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First lady announces youth art project on women's suffrage

FILE - In this May 25, 2020 photo, President Donald Trump, accompanied by first lady Melania Trump, walks as they return on Marine One on the South Lawn of the White House in Washington, after returning from Fort McHenry National Monument and Historic Shrine, in Baltimore, for a Memorial Day ceremony. (AP Photo/Alex Brandon)
FILE - In this May 25, 2020 photo, President Donald Trump, accompanied by first lady Melania Trump, walks as they return on Marine One on the South Lawn of the White House in Washington, after returning from Fort McHenry National Monument and Historic Shrine, in Baltimore, for a Memorial Day ceremony. (AP Photo/Alex Brandon) (Copyright 2020 The Associated Press. All rights reserved.)

WASHINGTON – Melania Trump wants to use art to help children learn about women's suffrage.

The first lady on Monday announced a youth art project to coincide with the ratification nearly 100 years ago of the constitutional amendment that granted women the right to vote.

The project, “Building the Movement: America's Youth Celebrate 100 Years of Women's Suffrage," will showcase artwork by students in grades three to 12 from all U.S. states and territories.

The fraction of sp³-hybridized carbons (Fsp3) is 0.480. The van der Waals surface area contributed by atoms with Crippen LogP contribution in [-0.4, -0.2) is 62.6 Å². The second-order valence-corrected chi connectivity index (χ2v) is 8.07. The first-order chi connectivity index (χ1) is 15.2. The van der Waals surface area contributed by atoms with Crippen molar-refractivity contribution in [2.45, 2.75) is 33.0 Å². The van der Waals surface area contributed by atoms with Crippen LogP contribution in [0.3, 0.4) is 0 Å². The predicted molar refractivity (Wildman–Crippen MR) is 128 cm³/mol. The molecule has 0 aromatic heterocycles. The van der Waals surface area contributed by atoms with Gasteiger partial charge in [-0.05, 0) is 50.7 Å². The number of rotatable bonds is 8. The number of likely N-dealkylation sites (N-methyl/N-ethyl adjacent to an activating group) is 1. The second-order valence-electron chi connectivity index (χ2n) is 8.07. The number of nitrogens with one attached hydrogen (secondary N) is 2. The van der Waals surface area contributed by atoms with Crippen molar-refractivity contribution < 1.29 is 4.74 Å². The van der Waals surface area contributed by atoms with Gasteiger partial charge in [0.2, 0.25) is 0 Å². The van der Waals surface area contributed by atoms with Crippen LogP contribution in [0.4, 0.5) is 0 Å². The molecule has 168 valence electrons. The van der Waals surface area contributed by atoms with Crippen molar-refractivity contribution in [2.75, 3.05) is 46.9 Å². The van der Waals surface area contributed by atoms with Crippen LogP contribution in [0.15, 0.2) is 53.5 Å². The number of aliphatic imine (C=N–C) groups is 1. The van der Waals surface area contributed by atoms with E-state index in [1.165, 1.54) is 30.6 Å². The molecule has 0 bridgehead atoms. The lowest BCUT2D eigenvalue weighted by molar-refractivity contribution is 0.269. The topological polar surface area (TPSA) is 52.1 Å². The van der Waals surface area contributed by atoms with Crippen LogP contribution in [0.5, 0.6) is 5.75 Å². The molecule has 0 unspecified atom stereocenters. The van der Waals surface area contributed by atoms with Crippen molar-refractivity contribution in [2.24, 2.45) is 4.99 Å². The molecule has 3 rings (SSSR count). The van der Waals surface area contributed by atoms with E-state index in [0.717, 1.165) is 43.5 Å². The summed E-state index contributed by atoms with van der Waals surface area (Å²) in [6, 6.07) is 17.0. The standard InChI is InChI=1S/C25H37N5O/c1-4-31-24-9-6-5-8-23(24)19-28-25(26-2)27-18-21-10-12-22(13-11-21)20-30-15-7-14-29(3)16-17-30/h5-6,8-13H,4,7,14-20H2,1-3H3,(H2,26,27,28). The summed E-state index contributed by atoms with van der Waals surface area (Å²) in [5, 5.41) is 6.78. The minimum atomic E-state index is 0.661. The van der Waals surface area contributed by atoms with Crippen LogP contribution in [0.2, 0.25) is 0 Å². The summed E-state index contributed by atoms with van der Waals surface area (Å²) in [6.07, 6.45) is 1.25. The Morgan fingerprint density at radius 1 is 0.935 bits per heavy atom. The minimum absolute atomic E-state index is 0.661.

Melania Trump said children should be included in conversations about the upcoming centennial so they can learn the history behind the women's suffrage movement, including peaceful protests like those they see taking place in response to the killing of George Floyd by police in Minneapolis.

“For decades, women leaders lobbied, marched, and protested for equality and their right to vote in the United States," the first lady said in a statement to The Associated Press. "It is my hope that this project will both support and expand the important conversations taking place on equality and the impact of peaceful protests, while encouraging children to engage in the history behind this consequential movement in their own home states.”

Children are being asked to submit drawings by July 6 depicting individuals, objects and events representing the suffrage movement. One piece of art from each state and territory will be included in a White House exhibit scheduled to open in August. How the art will be presented — either a physical exhibit or online — will be determined based on federal guidelines for COVID-19.

The 19th Amendment was first introduced in Congress in 1878. The House passed it in May 1919 and it cleared the Senate two weeks later.

The votes of three-fourths of the states are required to change the Constitution. The 19th Amendment was adopted on Aug. 18, 1920, after Tennessee became the 36th state to ratify it.